Generally really enjoyed the game, it was well written and well designed. The way the core game systems were rebalanced makes a lot of sense, and addresses a lot of the issues i had with FO3. I don't think the quest design was as strong as in Fallout 3, where it often seemed like Bethesda had accounted for every possibility, and i felt like there was kind of a dearth of actual combat after a while. (Particularly in trying to do a completist run. It feels silly making this complaint, but when you're walking around with twelve weapons in your inventory and you realize the game hasn't made you shoot anything for like ten hours, it feels really weird.)
A lot of my love for the game was squandered when i had to brute force through the
dam sequence in the finale
because the game kept crashing every two minutes. (Which was really just the last straw after having to save scum around so, so many broken quests.)
Fallout 3 had a lot of issues, but it wasn't egregiously broken like New Vegas was. (I find it silly that people around the internet seem to think New Vegas is Bethesda's fault though. It's not even their game, it was developed by Obsidian.)
So they actually issued a recommendation that people not download the latest patch, but i guess then they didn't even bother to pull that patch? Kind of crazy.
I don't think the PC patch had the same issues as 360 (corrupted saves ), or at least it didn't corrupt anything for me. i'm currently deciding whether to go through the DLC or not. I pretty avidly went through all the FO3 stuff (and had a good time with most of it), but on the other hand i'm not sure i'll have any interest left after finishing all the Strip quests that just got dumped on me.
i felt like there was kind of a dearth of actual combat after a while
yeah, isn't that strange?! I spent so long on the Strip talking to people that I fast travelled to Primm just to shoot some deathclaws for a while. I guess I had similar experiences in Vivec/Imperial City/Rivet City but for some reason it didn't feel as uneven as Freeside/The Strip does here. Especially that
King's quest where i had to basically run back and forth between King HQ and the old mormon fort 5 times in a row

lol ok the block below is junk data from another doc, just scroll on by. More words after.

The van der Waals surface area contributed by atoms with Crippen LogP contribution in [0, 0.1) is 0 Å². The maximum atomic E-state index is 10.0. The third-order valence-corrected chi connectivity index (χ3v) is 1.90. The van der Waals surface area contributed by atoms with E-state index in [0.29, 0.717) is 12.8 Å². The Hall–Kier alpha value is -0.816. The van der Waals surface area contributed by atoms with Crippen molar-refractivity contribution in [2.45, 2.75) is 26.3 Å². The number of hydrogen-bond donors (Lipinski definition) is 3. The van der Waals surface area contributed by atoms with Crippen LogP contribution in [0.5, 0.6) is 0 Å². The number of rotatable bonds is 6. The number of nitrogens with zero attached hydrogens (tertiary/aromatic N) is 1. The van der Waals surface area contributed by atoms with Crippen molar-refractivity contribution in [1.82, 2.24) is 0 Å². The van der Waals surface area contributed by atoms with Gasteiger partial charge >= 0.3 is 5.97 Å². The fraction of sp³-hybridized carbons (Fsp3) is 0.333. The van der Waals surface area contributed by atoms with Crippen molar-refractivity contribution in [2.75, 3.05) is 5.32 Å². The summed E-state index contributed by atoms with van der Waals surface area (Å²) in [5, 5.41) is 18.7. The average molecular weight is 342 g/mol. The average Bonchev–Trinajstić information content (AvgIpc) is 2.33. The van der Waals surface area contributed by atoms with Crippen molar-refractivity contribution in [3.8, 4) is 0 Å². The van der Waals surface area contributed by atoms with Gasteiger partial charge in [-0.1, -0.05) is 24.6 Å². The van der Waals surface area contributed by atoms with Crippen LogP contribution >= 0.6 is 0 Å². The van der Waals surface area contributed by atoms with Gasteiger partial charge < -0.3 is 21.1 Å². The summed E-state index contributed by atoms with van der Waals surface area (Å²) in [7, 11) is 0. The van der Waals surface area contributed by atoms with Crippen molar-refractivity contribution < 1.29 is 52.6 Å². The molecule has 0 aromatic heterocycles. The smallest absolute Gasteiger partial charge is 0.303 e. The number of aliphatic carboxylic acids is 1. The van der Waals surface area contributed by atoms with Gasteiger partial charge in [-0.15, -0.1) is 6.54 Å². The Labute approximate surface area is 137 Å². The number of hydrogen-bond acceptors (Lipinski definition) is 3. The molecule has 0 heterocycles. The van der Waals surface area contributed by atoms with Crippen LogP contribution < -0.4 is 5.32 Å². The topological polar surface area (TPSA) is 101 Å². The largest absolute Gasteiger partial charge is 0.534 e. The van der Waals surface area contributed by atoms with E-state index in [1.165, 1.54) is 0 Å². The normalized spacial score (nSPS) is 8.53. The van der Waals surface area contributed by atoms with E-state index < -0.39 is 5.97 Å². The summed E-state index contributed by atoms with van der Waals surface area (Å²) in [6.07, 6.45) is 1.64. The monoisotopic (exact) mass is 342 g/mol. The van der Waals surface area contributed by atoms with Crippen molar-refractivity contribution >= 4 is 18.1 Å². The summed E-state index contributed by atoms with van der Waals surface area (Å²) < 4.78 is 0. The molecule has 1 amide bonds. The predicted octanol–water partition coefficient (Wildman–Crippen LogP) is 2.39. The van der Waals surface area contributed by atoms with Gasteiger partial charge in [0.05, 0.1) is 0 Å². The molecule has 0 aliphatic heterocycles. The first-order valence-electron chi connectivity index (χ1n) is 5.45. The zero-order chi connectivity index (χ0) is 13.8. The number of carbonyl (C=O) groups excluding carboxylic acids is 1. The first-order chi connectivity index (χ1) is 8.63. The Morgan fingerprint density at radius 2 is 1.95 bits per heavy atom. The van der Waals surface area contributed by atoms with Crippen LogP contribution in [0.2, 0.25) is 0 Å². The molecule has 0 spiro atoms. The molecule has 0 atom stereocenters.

Yeah, I played this awhile ago. At it's best, it reminded me of Fallout 2, where you'd have huge cities with lots of interactions between characters and options for solving problems. The Ultra-Luxe quests were the most memorable for me. The faction interaction was also really neat - I liked having lots of options for how the end-game would play out. (I just wish the story amounted to something more than "Pick which side you want to win in a fight over a dam." For an RPG, these are really low stakes.)
Fundamentally, though, it was still a frustrating experience because I hate using the Oblivion engine for Fallout combat. It was painfully boring in Fallout 3 and none of the changes Obsidian made improved it. Combat basically amounts to backing up while targeting and shooting while you wait for VATS to refill. Or you can just fire. The only strategy is which guns to carry around with you and how many stimpaks to buy.
Also, I *hated* the end-game. (I guess because it was so combat-heavy.)
(I just wish the story amounted to something more than "Pick which side you want to win in a fight over a dam." For an RPG, these are really low stakes.)
I find this an odd comment, because the story makes it pretty explicitly clear that your actions on the dam are deciding the fate of the whole region and will have implications beyond. You're setting the balance between the two emergent superpowers of the wasteland, changing the whole power structure of the Fallout world. I mean, that's not exactly a stroll down to the mailbox.
Why should every finale devolve into a fate-of-the-world scenario, anyways?
In Fallout 3 it was so forced and dumb, none of the characters were doing anything that made any sense.
I find this an odd comment, because the story makes it pretty explicitly clear that your actions on the dam are deciding the fate of the whole region and will have implications beyond. You're setting the balance between the two emergent superpowers of the wasteland, changing the whole power structure of the Fallout world. I mean, that's not exactly a stroll down to the mailbox.Why should every finale devolve into a fate-of-the-world scenario, anyways?
In Fallout 3 it was so forced and dumb, none of the characters were doing anything that made any sense.